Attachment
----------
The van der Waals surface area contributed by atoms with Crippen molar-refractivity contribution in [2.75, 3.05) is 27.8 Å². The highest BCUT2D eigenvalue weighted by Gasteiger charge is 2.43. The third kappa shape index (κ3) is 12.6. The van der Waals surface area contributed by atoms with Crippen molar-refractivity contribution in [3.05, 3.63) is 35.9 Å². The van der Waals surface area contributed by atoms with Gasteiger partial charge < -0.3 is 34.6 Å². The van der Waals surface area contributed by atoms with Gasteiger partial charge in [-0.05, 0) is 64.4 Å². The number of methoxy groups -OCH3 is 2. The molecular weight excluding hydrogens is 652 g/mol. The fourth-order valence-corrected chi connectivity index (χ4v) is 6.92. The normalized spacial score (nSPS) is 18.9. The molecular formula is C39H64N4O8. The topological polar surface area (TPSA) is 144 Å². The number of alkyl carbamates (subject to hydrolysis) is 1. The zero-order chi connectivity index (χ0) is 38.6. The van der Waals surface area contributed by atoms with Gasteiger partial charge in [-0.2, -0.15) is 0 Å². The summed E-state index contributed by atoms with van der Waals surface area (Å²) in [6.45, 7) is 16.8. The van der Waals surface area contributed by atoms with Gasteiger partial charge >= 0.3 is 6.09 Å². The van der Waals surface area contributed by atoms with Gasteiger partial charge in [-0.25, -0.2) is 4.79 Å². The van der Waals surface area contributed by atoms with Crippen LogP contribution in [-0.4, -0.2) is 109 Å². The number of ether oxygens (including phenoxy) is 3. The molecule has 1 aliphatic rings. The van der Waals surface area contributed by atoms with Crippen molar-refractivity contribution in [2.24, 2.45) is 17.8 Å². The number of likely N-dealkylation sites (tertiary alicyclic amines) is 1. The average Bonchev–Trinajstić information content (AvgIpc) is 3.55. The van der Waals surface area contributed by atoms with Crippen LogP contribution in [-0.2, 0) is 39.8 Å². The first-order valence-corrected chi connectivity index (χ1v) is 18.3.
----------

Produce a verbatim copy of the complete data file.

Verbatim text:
The van der Waals surface area contributed by atoms with Crippen molar-refractivity contribution in [2.75, 3.05) is 27.8 Å². The highest BCUT2D eigenvalue weighted by Gasteiger charge is 2.43. The third kappa shape index (κ3) is 12.6. The van der Waals surface area contributed by atoms with Crippen molar-refractivity contribution in [3.05, 3.63) is 35.9 Å². The van der Waals surface area contributed by atoms with Gasteiger partial charge < -0.3 is 34.6 Å². The van der Waals surface area contributed by atoms with Gasteiger partial charge in [-0.05, 0) is 64.4 Å². The number of methoxy groups -OCH3 is 2. The molecular weight excluding hydrogens is 652 g/mol. The fourth-order valence-corrected chi connectivity index (χ4v) is 6.92. The normalized spacial score (nSPS) is 18.9. The molecular formula is C39H64N4O8. The topological polar surface area (TPSA) is 144 Å². The number of alkyl carbamates (subject to hydrolysis) is 1. The zero-order chi connectivity index (χ0) is 38.6. The van der Waals surface area contributed by atoms with Gasteiger partial charge in [-0.2, -0.15) is 0 Å². The summed E-state index contributed by atoms with van der Waals surface area (Å²) in [6.45, 7) is 16.8. The van der Waals surface area contributed by atoms with Gasteiger partial charge >= 0.3 is 6.09 Å². The van der Waals surface area contributed by atoms with Gasteiger partial charge in [-0.25, -0.2) is 4.79 Å². The van der Waals surface area contributed by atoms with Crippen LogP contribution in [-0.4, -0.2) is 109 Å². The number of ether oxygens (including phenoxy) is 3. The molecule has 1 aliphatic rings. The van der Waals surface area contributed by atoms with Crippen molar-refractivity contribution in [2.24, 2.45) is 17.8 Å². The number of likely N-dealkylation sites (tertiary alicyclic amines) is 1. The average Bonchev–Trinajstić information content (AvgIpc) is 3.55. The van der Waals surface area contributed by atoms with Crippen LogP contribution in [-0.2, 0) is 39.8 Å². The first-order valence-corrected chi connectivity index (χ1v) is 18.3.